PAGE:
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Hugh Jackman claws deep into 'Wolverine' to expose a softer side

Actor Hugh Jackman poses as he arrives at the UK Premiere of "The Wolverine" at Leicester Square in London July 16, 2013. REUTERS/Luke MacGr
Actor Hugh Jackman poses as he arrives at the UK Premiere of "The Wolverine" at Leicester Square in London July 16, 2013. REUTERS/Luke MacGr

By Patricia Reaney

NEW YORK (Reuters) - Hugh Jackman battles Ninja warriors, trounces a monster Samurai and rescues a Japanese heiress but still manages to show a softer, vulnerable side of the comic book superhero in "The Wolverine," the newest film in the X-Men series.

The movie, which opens in U.S. theaters on Friday, marks the sixth time the 44-year-old Australian actor, who seems as comfortable singing and dancing on Broadway as defeating bad guys on the big screen, is portraying the silver-clawed, self-healing, century-old mutant.

"I am enjoying playing him more than ever. We are focusing on this character and on his journey," said Jackman, who earned a best actor Oscar nomination for his role in the 2012 historical musical "Les Miserables."

"This is a real, true character story."

The film is the second in the highly profitable X-Men series that focuses solely on Wolverine. It follows 2009's "X-Men Origins: Wolverine," which had mixed reviews but pulled in more than $374 million worldwide.

The first five X-Men movies earned a total of more than $1.89 billion at the global box office, and the series will continue in 2014 with "X-Men: Days of Future Past.

"Wolverine" is expected to open with $70 million in U.S. and Canadian ticket sales, according to the Boxoffice.com website. That would rank as the eighth biggest debut this year but below the start of its predecessor, "X-Men Origins: Wolverine," which opened with $85 million in May 2009, according to Box Office Mojo.

POWER OF 'UNRESOLVED ANGER'

In the latest film, Jackman's down-and-out Wolverine character Logan is lured to Japan by a feisty, punk-style martial arts expert, played by newcomer Rila Fukushima, to bid goodbye to a dying, powerful Japanese industrialist he had saved decades earlier.

Wolverine barely has time to adjust to modern-day Japan with its bustling traffic, neon signs and sleek buildings before he is thrust into an ancient world of rituals and customs. He battles Yakuza criminals, Ninja warriors and the villainous mutant Viper, and saves Mariko, the mysterious heiress and his love interest, played by Japanese model Tao Okamoto.

Jackman believes Japan was the perfect setting to expose Wolverine's vulnerabilities and to push the character physically and emotionally.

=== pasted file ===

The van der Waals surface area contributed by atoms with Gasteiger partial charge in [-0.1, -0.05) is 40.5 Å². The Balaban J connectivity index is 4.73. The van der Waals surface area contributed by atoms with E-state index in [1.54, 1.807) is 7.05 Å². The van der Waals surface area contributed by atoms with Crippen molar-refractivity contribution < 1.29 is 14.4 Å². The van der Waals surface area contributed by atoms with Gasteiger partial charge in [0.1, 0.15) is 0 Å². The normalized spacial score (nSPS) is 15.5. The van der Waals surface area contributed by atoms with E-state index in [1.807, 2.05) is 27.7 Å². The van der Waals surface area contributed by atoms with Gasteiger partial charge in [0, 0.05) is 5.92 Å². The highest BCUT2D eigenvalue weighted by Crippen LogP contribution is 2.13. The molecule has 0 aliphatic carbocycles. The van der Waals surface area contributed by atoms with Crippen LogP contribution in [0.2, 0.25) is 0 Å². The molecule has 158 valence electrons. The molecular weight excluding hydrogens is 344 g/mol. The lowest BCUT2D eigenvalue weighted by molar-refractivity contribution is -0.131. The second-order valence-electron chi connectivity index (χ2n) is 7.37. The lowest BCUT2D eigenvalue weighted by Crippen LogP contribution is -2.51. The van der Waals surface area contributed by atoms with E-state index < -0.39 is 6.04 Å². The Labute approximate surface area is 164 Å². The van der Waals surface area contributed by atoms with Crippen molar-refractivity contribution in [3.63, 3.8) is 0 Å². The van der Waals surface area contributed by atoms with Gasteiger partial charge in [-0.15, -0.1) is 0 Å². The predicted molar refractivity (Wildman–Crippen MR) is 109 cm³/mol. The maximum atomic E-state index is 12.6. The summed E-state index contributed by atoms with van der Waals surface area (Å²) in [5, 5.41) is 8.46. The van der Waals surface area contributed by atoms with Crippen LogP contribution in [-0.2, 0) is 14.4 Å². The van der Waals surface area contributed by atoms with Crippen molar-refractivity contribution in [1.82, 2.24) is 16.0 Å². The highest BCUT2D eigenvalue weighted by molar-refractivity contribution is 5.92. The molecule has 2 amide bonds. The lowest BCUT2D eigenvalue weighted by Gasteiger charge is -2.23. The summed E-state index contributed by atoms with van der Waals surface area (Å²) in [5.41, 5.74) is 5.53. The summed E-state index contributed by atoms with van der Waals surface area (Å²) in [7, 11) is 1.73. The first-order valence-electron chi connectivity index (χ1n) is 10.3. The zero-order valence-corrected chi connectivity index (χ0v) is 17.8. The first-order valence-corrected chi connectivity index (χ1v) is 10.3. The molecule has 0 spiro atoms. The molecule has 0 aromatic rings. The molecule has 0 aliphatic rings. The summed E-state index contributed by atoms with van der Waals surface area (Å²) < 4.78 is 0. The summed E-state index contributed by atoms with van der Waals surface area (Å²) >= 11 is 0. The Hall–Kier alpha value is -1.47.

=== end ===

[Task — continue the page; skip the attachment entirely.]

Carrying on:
"He's a natural outsider and I think the customs and the atmosphere and the history and Samurai codes of honors and obeying, and all that stuff is the opposite of Wolverine," he said.

For American director James Mangold, a fan of Japanese films, "The Wolverine" was an opportunity to explore the country's culture and history and to pit Wolverine against formidable foes.

"We weren't at the budget level of some of the other summer movies and I didn't want to compete on the epic scale. I wanted to compete on the intensity scale," said Mangold, whose credits include co-writing and directing the Oscar-winning 2005 Johnny Cash film "Walk the Line" and the 2007 Western "3:10 to Yuma."

Whether it was a fight on top of a speeding bullet train, a battle with the giant Silver Samurai or a love scene, Mangold said his goal "was to try to make it feel more real."

Jackman sees Wolverine as an anti-hero, whose powers come from an emotional place. He said it's not Wolverine's steel claws, healing powers or weird hair that is his defining characteristic. It's his rage.

"There is unresolved anger in all these characters, all of them," Jackman said about the comic book characters. "They somehow use that dysfunction, that pain, that indecision, all the things that are within become their strength, and become their defining quality. With Wolverine, as you see in this film, it's as much a burden as it is a superpower or a great thing."

(Additional reporting by Lisa Richwine; Editing by Mary Milliken and Bill Trott)

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